The New York Islanders could avoid missing the playoffs for the second straight season if these players take the next step.There’s a lot being said about the New York Mets’ struggles. Some believe that they’re a result of injuries; others a consequence of one of the slowest lineups in recent memory.
Here’s a not-so-bold idea: the team’s woes could, among other things, be attributed to guys not stepping up when they need to.
Actually, this is the most plausible theory. Heading into the season, there was little to no doubt that the club had the talent to compete with the big boys of the National League (i.e. the Cubs, who incidentally are 5.5 games out of a wild card spot). It’s not like that talent went away. Sure, Noah Syndergaard and Yoenis Cespedes have both battled wounds and bruises, but Sandy Alderson built a roster that has plenty of depth.
So it must be that much of that depth is underperforming. Which happens to be the case.
The team’s so-called strength — the starting rotation — is a perfect example of this. Remember Zack Wheeler’s promise? He hasn’t taken the next step. Remember Rafael Montero’s promise? He hasn’t taken the next step, either. Remember Robert Gsellman’s promise? You’ve guessed it — he hasn’t taken the next step, either.
This trend isn’t exclusive to just the Mets. It’s common amongst teams who fail to make the playoffs, even when the talent is there. Which is why, even though they compete in a completely different sport, the New York Islanders could learn a thing or two from the Metropolitans:
At the end of the day, the general manager doesn’t determine success. The players do.
Sure, Garth Snow has the ability to craft a team that ranks in the upper-echelon in terms of talent. He could accumulate a bunch of quality goalies, or an all-world skater, or even an elite prospect. But at the end of the day, no matter what moves he makes, the players have to execute.
If they’re not executing, the team’s not going to be successful. Period.
Which happened at the start of the 2016-17 season, when the Isles were in the basement of the Eastern Conference. It wasn’t that the team didn’t have enough talent; it’s that said talent didn’t execute. This needs to change if the Isles wish to return to the playoffs. Here are the guys who need to consistently produce next season for that to happen:
Andrew Ladd, LW
Ladd’s first season in Brooklyn was as up-and-down as it could have possibly been. The Maple Ridge native was inked to a seven-year deal, but things didn’t click until the second-half of the season, and even then he likely wasn’t the player the Isles fully envisioned. Still, he did end up tallying 23 goals, with 19 of them coming at even-strength. As the team’s second highest paid forward, he has to produce out of the gate.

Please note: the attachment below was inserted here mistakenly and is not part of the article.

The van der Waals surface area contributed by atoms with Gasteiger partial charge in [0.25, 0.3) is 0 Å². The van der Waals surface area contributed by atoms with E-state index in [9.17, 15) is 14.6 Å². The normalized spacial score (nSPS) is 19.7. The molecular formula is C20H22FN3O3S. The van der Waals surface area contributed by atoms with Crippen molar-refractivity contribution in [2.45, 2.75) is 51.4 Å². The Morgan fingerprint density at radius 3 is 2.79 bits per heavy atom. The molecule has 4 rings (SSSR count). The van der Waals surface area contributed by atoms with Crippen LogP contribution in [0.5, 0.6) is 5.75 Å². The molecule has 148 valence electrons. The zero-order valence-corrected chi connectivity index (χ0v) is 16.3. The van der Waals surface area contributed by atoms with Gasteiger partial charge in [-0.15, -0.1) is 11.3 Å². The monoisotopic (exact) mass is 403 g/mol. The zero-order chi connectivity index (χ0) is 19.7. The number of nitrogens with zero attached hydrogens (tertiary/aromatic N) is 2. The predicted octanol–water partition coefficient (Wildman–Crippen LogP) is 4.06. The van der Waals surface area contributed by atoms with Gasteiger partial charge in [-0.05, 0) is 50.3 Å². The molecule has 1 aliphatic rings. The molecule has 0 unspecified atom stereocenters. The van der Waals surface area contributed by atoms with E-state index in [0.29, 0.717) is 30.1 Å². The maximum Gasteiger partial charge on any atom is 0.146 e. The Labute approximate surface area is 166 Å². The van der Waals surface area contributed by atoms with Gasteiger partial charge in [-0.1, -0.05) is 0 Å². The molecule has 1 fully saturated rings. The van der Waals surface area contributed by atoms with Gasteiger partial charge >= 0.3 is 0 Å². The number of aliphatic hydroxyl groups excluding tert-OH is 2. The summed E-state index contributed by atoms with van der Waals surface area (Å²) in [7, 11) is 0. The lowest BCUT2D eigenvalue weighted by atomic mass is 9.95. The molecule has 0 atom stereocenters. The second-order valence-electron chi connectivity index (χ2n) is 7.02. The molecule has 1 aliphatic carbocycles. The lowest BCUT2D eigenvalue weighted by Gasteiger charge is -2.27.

Jason Chimera, LW
Chimera, 38, was similar to Ladd in the sense that he was underwhelming during the first portion of the season. And while he finished with 20 goals, there was nothing about his game that stood out — not even his speed or leadership. He’ll have to take the next step, or at least play fewer minutes.
Cal Clutterbuck, RW
The Isles’ fourth line took a step back last season, partly because of the loss of Matt Martin, and partly because of the loss of Clutterbuck’s hot hand. He was making nice money not only to contribute grit and physicality but also to score some well-timed goals like he did in 2015-16. He, alongside Nikolai Kulemin and Casey Cizikas, has to regain some mojo to anchor what was once called one of the greatest fourth lines ever.
Brock Nelson, C
Nelson has always been a little tricky to pin down, mostly because his production on the stat sheet doesn’t always match his production on the ice. The criticism of his play typically revolves around the idea that he isn’t well-rounded enough, despite being billed as a two-way player. He needs to take the next step — particularly by improving in the dirty areas — to bring his game to the next level.
For years, the mere mention of Hickey’s name would evoke massive debate on social media. Some of the fan base admired how physical he was despite his size; some of the fan base pointed to his size as the problem. Regardless of what camp you were in, the consensus is that last season was Hickey’s worst. For the Isles’ defense to make a 180° from 2016-17, they’ll need stronger play from their veteran blueliner.
Ryan Pulock, D
For whatever reason, Pulock spent the 2016-17 season in Bridgeport, despite his status as the team’s top defensive prospect and the glaring need for more reinforcements. It most likely had to do with his defense: while he is a premier goal-scoring threat and has the ability to anchor a power play, at the end of the day, keeping the puck out of your own net is just as crucial. He needs to work on the defensive aspect of his game to help the team.